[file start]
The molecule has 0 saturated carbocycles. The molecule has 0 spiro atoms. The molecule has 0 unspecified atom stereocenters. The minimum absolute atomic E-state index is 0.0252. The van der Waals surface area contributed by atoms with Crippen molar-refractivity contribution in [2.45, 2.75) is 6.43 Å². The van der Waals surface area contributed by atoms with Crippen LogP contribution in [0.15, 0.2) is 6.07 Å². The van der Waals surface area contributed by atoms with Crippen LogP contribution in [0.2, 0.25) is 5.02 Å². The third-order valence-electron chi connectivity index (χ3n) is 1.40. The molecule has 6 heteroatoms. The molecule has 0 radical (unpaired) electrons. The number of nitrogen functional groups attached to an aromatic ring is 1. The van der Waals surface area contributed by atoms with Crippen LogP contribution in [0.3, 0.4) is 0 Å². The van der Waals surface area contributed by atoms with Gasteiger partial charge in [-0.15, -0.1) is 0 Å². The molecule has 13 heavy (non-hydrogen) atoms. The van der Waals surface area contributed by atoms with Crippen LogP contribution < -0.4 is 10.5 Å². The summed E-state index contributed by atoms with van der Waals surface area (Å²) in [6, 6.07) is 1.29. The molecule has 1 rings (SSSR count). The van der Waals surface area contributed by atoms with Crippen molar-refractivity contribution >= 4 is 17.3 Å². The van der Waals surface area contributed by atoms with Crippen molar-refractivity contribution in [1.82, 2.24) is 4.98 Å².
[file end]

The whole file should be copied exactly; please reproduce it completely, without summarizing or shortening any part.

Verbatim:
The molecule has 0 saturated carbocycles. The molecule has 0 spiro atoms. The molecule has 0 unspecified atom stereocenters. The minimum absolute atomic E-state index is 0.0252. The van der Waals surface area contributed by atoms with Crippen molar-refractivity contribution in [2.45, 2.75) is 6.43 Å². The van der Waals surface area contributed by atoms with Crippen LogP contribution in [0.15, 0.2) is 6.07 Å². The van der Waals surface area contributed by atoms with Crippen LogP contribution in [0.2, 0.25) is 5.02 Å². The third-order valence-electron chi connectivity index (χ3n) is 1.40. The molecule has 6 heteroatoms. The molecule has 0 radical (unpaired) electrons. The number of nitrogen functional groups attached to an aromatic ring is 1. The van der Waals surface area contributed by atoms with Crippen LogP contribution in [0.3, 0.4) is 0 Å². The van der Waals surface area contributed by atoms with Gasteiger partial charge in [-0.15, -0.1) is 0 Å². The molecule has 13 heavy (non-hydrogen) atoms. The van der Waals surface area contributed by atoms with Crippen LogP contribution < -0.4 is 10.5 Å². The summed E-state index contributed by atoms with van der Waals surface area (Å²) in [6, 6.07) is 1.29. The molecule has 1 rings (SSSR count). The van der Waals surface area contributed by atoms with Crippen molar-refractivity contribution >= 4 is 17.3 Å². The van der Waals surface area contributed by atoms with Crippen molar-refractivity contribution in [1.82, 2.24) is 4.98 Å².